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By the end of this section, you will be able to:
  • Describe the overall result in terms of molecules produced in the breakdown of glucose by glycolysis
  • Compare the output of glycolysis in terms of ATP molecules and NADH molecules produced

You have read that nearly all of the energy used by living cells comes to them in the bonds of the sugar, glucose. Glycolysis is the first step in the breakdown of glucose to extract energy for cellular metabolism. Nearly all living organisms carry out glycolysis as part of their metabolism. The process does not use oxygen and is therefore anaerobic     . Glycolysis takes place in the cytoplasm of both prokaryotic and eukaryotic cells.

Glycolysis begins with the six carbon ring-shaped structure of a single glucose molecule and ends with two molecules of a three-carbon sugar called pyruvate     . There are many steps to glycolysis, but it has been simplified below to only show three major steps.

8.1a steps of glycolysis

Step 1. Glycolysis ( [link] ) begins with adding a phosphate group to glucose, producing glucose-6-phosphate (G6P). By changing glucose into G6P, the cell ensures that the concentration gradient of glucose remains unchanged. G6P is quickly converted into fructose diphosphate through the addition of a second phosphate group. The cell needs to get these phosphates from another molecule, which is ATP. Therefore, by converting glucose to fructose diphosphate, the cell must break a phosphate off of two ATP molecules, converting them both into ADP.

Step 2. In the second step of glycolysis, fructose diphosphate is split in half into two molecules of glyceraldehyde 3-phosphate (G3P).

Step 3. The third step is the conversion of each G3P to pyruvate. During this step, an additional phosphate group (not from ATP) is first added to each G3P (not shown in the figure). This addition also reduces two NAD+ to two NADH by adding two electrons and a proton to each. At this point, the two phosphates that are on each molecule are removed, and added back to ADP molecules, generating 4 ATP molecules, and 2 pyruvate molecules.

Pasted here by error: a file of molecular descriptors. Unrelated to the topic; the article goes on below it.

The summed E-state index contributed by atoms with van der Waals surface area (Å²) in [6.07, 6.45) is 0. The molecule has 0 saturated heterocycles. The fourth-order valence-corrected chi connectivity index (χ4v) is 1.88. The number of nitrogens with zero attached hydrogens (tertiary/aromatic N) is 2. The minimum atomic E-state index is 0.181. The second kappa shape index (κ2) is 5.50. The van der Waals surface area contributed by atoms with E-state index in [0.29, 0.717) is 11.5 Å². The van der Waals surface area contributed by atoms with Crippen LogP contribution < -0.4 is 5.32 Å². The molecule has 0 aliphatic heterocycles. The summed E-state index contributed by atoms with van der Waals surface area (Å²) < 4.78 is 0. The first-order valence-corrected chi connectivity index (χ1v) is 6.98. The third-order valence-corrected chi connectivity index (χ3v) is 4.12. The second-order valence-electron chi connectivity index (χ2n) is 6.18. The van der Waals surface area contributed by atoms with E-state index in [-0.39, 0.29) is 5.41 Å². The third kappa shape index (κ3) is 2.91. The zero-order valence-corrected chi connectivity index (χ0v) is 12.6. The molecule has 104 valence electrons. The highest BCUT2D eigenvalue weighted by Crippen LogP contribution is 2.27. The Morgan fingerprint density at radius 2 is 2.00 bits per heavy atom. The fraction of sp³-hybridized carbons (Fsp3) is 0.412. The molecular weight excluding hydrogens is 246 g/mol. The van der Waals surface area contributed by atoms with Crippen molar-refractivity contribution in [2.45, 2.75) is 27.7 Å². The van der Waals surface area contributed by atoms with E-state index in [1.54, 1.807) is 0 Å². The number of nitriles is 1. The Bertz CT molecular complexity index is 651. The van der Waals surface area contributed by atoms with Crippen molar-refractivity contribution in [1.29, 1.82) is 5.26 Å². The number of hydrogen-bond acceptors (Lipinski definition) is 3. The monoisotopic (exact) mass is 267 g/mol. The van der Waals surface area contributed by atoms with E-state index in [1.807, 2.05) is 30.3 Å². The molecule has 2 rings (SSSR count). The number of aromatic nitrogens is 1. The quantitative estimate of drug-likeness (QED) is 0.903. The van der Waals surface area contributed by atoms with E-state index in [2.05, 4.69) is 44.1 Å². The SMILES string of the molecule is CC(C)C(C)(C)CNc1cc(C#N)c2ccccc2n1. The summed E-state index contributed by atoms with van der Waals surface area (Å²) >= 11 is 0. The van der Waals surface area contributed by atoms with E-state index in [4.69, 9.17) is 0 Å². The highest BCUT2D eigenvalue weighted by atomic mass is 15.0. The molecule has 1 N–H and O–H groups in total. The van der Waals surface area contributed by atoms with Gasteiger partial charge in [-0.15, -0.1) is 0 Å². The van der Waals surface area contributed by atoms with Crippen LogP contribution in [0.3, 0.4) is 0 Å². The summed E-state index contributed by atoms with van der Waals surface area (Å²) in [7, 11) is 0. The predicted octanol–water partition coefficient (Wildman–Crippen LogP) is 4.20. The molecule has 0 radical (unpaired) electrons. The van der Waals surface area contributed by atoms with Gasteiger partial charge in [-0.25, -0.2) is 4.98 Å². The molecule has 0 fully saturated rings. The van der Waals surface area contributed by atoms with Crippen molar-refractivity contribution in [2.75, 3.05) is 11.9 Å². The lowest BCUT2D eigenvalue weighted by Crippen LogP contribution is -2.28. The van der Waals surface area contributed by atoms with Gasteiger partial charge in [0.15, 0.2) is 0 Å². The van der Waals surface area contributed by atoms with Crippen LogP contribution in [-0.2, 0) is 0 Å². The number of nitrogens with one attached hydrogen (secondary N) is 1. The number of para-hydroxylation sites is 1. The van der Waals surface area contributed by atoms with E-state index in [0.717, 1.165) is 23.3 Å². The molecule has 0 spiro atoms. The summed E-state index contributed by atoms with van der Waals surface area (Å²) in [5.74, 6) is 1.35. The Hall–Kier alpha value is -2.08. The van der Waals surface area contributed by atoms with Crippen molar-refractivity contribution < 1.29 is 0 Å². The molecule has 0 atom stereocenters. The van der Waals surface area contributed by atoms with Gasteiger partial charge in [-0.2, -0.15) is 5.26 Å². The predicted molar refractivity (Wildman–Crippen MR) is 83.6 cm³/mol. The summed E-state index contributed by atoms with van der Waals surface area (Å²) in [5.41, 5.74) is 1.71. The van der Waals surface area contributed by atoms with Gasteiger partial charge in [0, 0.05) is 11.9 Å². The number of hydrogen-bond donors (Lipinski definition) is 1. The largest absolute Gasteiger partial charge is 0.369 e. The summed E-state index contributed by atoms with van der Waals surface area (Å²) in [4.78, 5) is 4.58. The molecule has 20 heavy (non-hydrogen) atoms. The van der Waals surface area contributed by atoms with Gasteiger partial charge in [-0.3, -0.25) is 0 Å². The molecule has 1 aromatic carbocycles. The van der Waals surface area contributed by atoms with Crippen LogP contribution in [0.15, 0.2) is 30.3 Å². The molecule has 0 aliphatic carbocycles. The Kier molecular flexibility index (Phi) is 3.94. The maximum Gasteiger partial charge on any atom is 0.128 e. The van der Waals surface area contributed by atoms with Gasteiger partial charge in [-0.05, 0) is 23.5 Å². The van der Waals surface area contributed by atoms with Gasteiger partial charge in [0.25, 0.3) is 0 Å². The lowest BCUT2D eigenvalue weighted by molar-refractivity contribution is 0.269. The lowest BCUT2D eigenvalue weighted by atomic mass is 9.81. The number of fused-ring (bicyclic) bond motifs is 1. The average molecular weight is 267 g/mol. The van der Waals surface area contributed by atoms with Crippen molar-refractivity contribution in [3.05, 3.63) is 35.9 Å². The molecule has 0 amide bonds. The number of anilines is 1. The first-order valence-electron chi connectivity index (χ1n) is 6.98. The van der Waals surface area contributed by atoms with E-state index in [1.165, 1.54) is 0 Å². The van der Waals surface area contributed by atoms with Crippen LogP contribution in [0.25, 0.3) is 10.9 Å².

This illustration shows the basic steps in glycolysis
The basic steps of glycolysis.

8.1b outcomes of glycolysis

Glycolysis starts with glucose and ends with two pyruvate molecules, a total of four ATP molecules and two molecules of NADH. Two ATP molecules were used in the first half of the pathway to prepare the six-carbon ring for cleavage, so the cell has a net gain of two ATP molecules and 2 NADH molecules for its use. If the cell cannot catabolize the pyruvate molecules further, it will harvest only two ATP molecules from one molecule of glucose. Mature mammalian red blood cells are not capable of aerobic respiration     —the process in which organisms convert energy in the presence of oxygen—and glycolysis is their sole source of ATP. If glycolysis is interrupted, these cells lose their ability to maintain their sodium-potassium pumps, and eventually, they die.

Section summary

Glycolysis is the first pathway used in the breakdown of glucose to extract energy. It was probably one of the earliest metabolic pathways to evolve and is used by nearly all of the organisms on earth. Glycolysis consists of two parts: the first part prepares the six-carbon ring of glucose for cleavage into two three-carbon sugars. ATP is invested in the process during this half to energize the separation. The second half of glycolysis extracts ATP and high-energy electrons from hydrogen atoms and attaches them to NAD+. Two ATP molecule are invested in the first half and four ATP molecules are formed by substrate phosphorylation during the second half. This produces a net gain of two ATP and two NADH molecules for the cell.

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Source:  OpenStax, General biology part i - mixed majors. OpenStax CNX. May 16, 2016 Download for free at http://legacy.cnx.org/content/col11749/1.5
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